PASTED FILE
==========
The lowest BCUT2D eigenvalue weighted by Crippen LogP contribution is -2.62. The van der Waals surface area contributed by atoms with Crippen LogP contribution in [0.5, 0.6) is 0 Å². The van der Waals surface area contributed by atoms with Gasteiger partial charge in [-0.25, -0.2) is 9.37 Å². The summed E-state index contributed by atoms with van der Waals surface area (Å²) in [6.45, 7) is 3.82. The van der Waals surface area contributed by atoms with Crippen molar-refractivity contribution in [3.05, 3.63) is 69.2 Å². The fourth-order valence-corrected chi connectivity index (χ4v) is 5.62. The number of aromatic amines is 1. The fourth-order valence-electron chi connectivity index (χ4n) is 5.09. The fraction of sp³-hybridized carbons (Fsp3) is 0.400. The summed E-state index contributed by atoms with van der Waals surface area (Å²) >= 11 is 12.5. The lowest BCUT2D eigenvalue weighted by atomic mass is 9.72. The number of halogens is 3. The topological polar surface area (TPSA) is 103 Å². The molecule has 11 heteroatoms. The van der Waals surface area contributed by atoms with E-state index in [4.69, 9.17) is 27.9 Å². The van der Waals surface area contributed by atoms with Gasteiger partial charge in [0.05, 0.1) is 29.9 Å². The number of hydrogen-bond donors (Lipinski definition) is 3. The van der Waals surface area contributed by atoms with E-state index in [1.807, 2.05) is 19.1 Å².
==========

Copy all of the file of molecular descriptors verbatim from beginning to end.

The lowest BCUT2D eigenvalue weighted by Crippen LogP contribution is -2.62. The van der Waals surface area contributed by atoms with Crippen LogP contribution in [0.5, 0.6) is 0 Å². The van der Waals surface area contributed by atoms with Gasteiger partial charge in [-0.25, -0.2) is 9.37 Å². The summed E-state index contributed by atoms with van der Waals surface area (Å²) in [6.45, 7) is 3.82. The van der Waals surface area contributed by atoms with Crippen molar-refractivity contribution in [3.05, 3.63) is 69.2 Å². The fourth-order valence-corrected chi connectivity index (χ4v) is 5.62. The number of aromatic amines is 1. The fourth-order valence-electron chi connectivity index (χ4n) is 5.09. The fraction of sp³-hybridized carbons (Fsp3) is 0.400. The summed E-state index contributed by atoms with van der Waals surface area (Å²) >= 11 is 12.5. The lowest BCUT2D eigenvalue weighted by atomic mass is 9.72. The number of halogens is 3. The topological polar surface area (TPSA) is 103 Å². The molecule has 11 heteroatoms. The van der Waals surface area contributed by atoms with E-state index in [4.69, 9.17) is 27.9 Å². The van der Waals surface area contributed by atoms with Gasteiger partial charge in [0.05, 0.1) is 29.9 Å². The number of hydrogen-bond donors (Lipinski definition) is 3. The van der Waals surface area contributed by atoms with E-state index in [1.807, 2.05) is 19.1 Å².